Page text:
By Jane Elliott
BBC News, health reporter
Dr Carla Pugh makes an unusual shopping trip at the start of every academic year as she prepares teaching materials for her medical students - to porn emporia and toy shops.
Sex shops can provide useful teaching tools....
Worried by the quality and anatomical accuracy of mannequins available for her students to practise on, Dr Pugh decided to take matters into her own hands and provide her own.
"One model that was available for teaching the students had the rectum in the wrong place, in another the prostate was in the wrong position.
"The penises that were available were made of styrofoam and they were all the same.
"So I decided to get my own," said the assistant professor of surgery at Northwestern University's Feinberg School of Medicine, Chicago.
"I had to go into porn shops and ask for lots of penises, all sizes, erect and not erect, circumcised and non-circumcised. I was met with gales of laughter in the shops."
She also frequents toy shops for materials, but admits she does not tell the shop assistants what she wants her weird collection of objects for.
"They would be really freaked if they knew I wanted the dolls to cut up," she laughed.
She also buys baby dolls for delivery models, squishy balls are used to represent ovarian masses and harder wooden balls for ovarian cancers.
Models are combined with computer technology
"I think my students are clueless about what I have gone through to get the materials to teach them - but what students do know the work their teacher has done to prepare?"
Dr Pugh has also patented technology to combine portions of fully formed anatomical mannequins with computers to teach medical students to do exams on the body's most private and sensitive areas - genitalia, breasts and rectums.
At the prostate station students can examine several models of the male posterior.
In each they have a fully formed anus and rectum. There are paper-thin sensors inside to measure a student's touch and send individual readings to an attached computer monitor.
These are the sort of exams, she said, that students are often most worried about performing and which medical school instructors can also find embarrassing.
Dr Pugh practised on her own dolls as a child
"We've got big issues in the US with sexuality," said Dr Pugh.
"These guys have to be able to do it and act professional, so that adds a lot of pressure."
Cadavers are still used for anatomy, but Dr Pugh said that, as in the UK, there has been a shortage of bodies being offered for donation.
But she added that even when these bodies were available, often they were not suitable for students to practice on.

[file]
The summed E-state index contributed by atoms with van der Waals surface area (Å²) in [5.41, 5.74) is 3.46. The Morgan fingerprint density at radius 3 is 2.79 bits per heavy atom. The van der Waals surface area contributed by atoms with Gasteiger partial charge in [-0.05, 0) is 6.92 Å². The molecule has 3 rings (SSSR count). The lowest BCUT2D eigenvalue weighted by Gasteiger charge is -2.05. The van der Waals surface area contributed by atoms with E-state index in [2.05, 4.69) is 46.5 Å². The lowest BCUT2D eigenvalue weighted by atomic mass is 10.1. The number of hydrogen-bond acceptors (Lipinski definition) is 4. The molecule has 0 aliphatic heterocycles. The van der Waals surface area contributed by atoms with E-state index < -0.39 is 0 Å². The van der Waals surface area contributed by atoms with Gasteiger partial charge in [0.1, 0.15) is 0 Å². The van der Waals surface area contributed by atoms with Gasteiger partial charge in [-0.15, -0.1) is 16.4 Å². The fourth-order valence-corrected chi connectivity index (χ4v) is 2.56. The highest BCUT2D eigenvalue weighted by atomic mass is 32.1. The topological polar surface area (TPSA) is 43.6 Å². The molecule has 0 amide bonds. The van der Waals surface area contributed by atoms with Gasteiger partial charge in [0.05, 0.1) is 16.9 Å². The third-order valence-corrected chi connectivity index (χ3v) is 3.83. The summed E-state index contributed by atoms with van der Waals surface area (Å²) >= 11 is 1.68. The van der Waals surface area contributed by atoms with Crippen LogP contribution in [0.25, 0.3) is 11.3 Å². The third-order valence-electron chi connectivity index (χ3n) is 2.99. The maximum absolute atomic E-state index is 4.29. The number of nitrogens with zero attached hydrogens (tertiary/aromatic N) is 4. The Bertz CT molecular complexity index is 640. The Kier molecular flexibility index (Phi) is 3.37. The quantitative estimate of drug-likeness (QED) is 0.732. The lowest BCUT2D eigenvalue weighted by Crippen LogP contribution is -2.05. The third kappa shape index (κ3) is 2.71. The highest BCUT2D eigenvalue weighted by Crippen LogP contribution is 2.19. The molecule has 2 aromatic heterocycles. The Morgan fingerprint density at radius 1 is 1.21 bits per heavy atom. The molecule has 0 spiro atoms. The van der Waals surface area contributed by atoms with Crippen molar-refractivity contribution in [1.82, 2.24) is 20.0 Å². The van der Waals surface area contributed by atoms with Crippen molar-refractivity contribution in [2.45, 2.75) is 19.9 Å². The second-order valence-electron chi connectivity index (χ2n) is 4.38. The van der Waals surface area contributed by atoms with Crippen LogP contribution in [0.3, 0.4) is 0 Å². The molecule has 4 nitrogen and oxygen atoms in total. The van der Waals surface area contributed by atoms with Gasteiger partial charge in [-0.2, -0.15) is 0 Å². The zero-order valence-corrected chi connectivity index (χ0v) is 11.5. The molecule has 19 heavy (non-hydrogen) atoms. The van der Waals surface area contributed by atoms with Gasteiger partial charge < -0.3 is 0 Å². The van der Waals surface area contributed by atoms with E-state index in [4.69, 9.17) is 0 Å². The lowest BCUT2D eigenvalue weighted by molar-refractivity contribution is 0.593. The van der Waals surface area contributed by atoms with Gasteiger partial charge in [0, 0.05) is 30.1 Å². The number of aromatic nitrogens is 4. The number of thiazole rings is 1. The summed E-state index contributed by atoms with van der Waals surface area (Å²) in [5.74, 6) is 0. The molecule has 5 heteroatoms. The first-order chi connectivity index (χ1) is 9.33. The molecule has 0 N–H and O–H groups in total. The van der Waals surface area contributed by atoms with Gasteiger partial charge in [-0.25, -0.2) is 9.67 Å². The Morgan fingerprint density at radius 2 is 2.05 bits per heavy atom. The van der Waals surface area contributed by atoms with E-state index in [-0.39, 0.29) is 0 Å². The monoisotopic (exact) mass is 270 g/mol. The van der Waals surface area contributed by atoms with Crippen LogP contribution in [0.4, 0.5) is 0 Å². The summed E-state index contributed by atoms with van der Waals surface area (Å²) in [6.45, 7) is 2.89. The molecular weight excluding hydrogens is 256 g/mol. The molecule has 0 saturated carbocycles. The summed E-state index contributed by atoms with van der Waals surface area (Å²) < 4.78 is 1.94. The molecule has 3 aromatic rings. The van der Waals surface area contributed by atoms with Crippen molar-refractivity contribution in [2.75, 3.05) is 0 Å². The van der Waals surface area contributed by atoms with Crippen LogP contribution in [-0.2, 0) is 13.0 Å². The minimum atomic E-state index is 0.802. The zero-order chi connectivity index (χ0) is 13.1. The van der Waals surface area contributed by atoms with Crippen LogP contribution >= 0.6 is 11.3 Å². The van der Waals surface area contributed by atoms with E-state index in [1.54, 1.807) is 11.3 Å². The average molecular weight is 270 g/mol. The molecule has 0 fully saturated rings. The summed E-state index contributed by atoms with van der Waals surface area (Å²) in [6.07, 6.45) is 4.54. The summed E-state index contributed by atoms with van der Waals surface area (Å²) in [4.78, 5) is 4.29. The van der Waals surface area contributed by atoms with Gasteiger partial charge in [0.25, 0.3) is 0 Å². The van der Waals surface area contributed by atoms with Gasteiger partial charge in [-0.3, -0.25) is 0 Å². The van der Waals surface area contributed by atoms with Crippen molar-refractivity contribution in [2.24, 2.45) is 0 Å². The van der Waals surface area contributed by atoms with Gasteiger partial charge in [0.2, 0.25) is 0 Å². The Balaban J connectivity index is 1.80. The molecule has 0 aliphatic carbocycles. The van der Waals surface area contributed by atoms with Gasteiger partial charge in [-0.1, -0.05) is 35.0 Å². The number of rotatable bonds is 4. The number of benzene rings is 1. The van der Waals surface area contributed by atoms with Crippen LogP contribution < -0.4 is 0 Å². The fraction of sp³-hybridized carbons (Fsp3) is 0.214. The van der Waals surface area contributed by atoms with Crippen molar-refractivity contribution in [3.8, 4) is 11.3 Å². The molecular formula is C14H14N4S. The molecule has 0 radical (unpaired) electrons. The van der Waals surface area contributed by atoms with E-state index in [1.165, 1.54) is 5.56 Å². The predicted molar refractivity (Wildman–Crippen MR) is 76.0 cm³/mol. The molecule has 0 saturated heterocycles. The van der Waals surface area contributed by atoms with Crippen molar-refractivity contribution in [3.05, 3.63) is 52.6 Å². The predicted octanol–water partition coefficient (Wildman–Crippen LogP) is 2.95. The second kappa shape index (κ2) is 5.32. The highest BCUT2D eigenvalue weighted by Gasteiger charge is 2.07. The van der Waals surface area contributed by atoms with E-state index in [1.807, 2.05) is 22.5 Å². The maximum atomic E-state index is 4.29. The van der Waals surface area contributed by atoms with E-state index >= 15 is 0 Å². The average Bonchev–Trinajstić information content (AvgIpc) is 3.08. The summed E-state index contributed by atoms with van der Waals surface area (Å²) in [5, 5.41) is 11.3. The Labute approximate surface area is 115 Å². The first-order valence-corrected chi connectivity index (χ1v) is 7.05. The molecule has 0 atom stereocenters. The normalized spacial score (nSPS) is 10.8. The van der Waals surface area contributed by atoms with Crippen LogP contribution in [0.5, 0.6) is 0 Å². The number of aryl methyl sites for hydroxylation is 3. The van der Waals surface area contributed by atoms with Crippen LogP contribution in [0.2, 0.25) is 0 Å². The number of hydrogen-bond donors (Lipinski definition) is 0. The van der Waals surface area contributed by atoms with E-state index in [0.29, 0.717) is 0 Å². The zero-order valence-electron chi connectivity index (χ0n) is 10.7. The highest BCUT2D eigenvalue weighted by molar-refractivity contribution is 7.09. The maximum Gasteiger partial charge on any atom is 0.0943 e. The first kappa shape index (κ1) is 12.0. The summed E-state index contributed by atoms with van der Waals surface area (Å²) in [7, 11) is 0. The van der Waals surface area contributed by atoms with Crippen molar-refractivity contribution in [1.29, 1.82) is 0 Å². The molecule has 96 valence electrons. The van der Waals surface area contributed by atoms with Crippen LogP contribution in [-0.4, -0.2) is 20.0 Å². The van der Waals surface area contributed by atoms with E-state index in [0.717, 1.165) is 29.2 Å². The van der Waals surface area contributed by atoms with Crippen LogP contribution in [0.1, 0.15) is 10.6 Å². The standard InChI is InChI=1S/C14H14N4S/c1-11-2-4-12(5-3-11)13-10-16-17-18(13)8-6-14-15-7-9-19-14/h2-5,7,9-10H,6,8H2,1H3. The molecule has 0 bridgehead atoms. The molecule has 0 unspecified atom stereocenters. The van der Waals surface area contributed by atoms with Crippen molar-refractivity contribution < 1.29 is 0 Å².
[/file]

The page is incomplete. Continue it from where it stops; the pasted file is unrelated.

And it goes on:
"Many of the women who donate their bodies have had hysterectomies, so the students do not have a uterus to practise on," she said.
She also added that practising on a rigid rigor mortis body was very different from the softer form of the live body that her students would encounter.
Aids are devised to give a naturalistic feel
Dr Pugh said her simulators were not perfect, but that they were close enough to the reality for the students to know whether their touch is too rough, too soft - or if they have missed a key spot entirely.
They provided a much needed bridge, she said, between traditional medical training where students often go straight from textbook to exam room with live patients, where they observe skilled doctors in action.
"Guess what? They are sweating bullets because they haven't had a scenario where they can talk about it comfortably, safely and with someone who is more knowledgeable."
Dr Pugh began performing "surgery" on her dolls as a child, transplanting eyes and limbs with a sewing kit borrowed from her mother.
She said she had always maintained a hands-on approach to medicine.
But she felt very disappointed by how little 'real-life' practice she was able to do as a student herself.
"It frustrated me because I was unsure. I didn't have the level of access to the human body that I wanted."
Dr Pugh's prostate simulator
She came up with the idea for her technology while working on a doctorate in education at Stanford University and obtained a patent for the sensors and data accumulation technology in 2001.
Pugh formed a licensing agreement with Medical Education Technologies Inc, a company specialising in medical training products, in early 2003.
Her pelvic exam simulators are already on the market at prices ranging from $16,000 (£8,200) to $20,000 (£10,300) each, and are used by more than 60 medical and nursing schools around the US.
The prostate exam simulators used in the class, as well as those for breast exams, are still in prototype form.